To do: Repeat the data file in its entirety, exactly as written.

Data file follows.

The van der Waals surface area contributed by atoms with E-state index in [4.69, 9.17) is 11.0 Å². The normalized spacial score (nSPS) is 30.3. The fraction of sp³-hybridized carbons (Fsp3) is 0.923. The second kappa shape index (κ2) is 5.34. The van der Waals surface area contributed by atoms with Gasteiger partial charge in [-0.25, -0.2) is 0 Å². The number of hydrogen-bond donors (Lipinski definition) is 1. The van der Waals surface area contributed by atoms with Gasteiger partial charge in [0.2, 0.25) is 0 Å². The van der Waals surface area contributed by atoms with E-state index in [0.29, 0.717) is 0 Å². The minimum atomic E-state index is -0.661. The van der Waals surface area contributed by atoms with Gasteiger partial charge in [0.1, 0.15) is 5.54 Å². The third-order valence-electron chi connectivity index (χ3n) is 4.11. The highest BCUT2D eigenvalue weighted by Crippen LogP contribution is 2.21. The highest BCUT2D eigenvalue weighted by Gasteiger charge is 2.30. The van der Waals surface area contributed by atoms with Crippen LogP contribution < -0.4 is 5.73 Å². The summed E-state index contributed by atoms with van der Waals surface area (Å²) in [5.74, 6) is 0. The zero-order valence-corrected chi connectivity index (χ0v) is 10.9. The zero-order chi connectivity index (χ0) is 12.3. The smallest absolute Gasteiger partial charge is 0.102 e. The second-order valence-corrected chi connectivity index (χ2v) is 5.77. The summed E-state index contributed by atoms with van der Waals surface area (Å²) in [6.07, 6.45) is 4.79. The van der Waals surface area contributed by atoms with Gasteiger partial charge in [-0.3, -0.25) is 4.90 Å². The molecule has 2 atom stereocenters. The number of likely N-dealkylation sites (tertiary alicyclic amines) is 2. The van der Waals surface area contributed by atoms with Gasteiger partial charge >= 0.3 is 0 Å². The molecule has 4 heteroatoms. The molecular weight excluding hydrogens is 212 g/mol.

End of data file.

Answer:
The van der Waals surface area contributed by atoms with E-state index in [4.69, 9.17) is 11.0 Å². The normalized spacial score (nSPS) is 30.3. The fraction of sp³-hybridized carbons (Fsp3) is 0.923. The second kappa shape index (κ2) is 5.34. The van der Waals surface area contributed by atoms with Gasteiger partial charge in [-0.25, -0.2) is 0 Å². The number of hydrogen-bond donors (Lipinski definition) is 1. The van der Waals surface area contributed by atoms with Gasteiger partial charge in [0.2, 0.25) is 0 Å². The van der Waals surface area contributed by atoms with E-state index in [0.29, 0.717) is 0 Å². The minimum atomic E-state index is -0.661. The van der Waals surface area contributed by atoms with Gasteiger partial charge in [0.1, 0.15) is 5.54 Å². The third-order valence-electron chi connectivity index (χ3n) is 4.11. The highest BCUT2D eigenvalue weighted by Crippen LogP contribution is 2.21. The highest BCUT2D eigenvalue weighted by Gasteiger charge is 2.30. The van der Waals surface area contributed by atoms with Crippen LogP contribution < -0.4 is 5.73 Å². The summed E-state index contributed by atoms with van der Waals surface area (Å²) in [5.74, 6) is 0. The zero-order valence-corrected chi connectivity index (χ0v) is 10.9. The zero-order chi connectivity index (χ0) is 12.3. The smallest absolute Gasteiger partial charge is 0.102 e. The second-order valence-corrected chi connectivity index (χ2v) is 5.77. The summed E-state index contributed by atoms with van der Waals surface area (Å²) in [6.07, 6.45) is 4.79. The van der Waals surface area contributed by atoms with Gasteiger partial charge in [-0.3, -0.25) is 4.90 Å². The molecule has 2 atom stereocenters. The number of likely N-dealkylation sites (tertiary alicyclic amines) is 2. The van der Waals surface area contributed by atoms with Gasteiger partial charge >= 0.3 is 0 Å². The molecule has 4 heteroatoms. The molecular weight excluding hydrogens is 212 g/mol.